Fighting for a U.S. federal budget that prioritizes peace, economic security and shared prosperity
Social insurance and earned benefit programs will touch nearly all Americans during their lifetimes, as most people draw Social Security when they retire or rely on government funded medical care in old age. In 2015, the U.S. will spend $900.5 billion on Social Security alone.
Why is it controversial to spend on social programs but not the Pentagon? Or to subsidize the poor but not the rich?
These two bills represent diametrically opposed views of how to address the challenges of our time: a moral budget vs a war budget. Congress: Which side are you on?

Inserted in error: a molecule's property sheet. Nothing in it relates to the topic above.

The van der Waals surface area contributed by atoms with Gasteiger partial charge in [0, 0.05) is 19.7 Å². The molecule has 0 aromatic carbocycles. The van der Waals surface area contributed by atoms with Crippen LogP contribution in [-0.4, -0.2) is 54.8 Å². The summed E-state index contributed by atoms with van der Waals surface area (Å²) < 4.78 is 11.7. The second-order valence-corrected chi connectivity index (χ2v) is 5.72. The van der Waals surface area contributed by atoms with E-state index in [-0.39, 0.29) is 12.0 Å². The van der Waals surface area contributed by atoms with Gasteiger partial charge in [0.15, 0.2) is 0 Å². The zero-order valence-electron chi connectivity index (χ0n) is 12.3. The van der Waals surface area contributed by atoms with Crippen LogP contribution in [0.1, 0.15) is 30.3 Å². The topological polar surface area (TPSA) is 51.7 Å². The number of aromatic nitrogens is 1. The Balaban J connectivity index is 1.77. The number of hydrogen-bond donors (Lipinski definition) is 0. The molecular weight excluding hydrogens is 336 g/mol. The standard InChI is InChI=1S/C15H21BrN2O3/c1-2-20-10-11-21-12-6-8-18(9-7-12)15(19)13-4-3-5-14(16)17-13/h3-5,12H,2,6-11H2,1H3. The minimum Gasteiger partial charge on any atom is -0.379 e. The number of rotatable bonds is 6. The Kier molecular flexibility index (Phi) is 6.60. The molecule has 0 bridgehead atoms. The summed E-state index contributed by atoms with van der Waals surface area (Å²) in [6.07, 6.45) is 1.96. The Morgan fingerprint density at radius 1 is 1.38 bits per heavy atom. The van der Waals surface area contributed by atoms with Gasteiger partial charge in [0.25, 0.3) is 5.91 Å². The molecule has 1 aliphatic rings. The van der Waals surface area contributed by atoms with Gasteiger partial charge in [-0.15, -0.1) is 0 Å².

Washington, DC. — On March 30, the National Priorities Project at the Institute for Policy Studies joined 20 other leading peace and justice organizations in delivering a letter to U.S. Senators in support of H.R. 842, the Protecting the Right to Organize (PRO) Act, in solidarity with workers demanding expanded labor rights.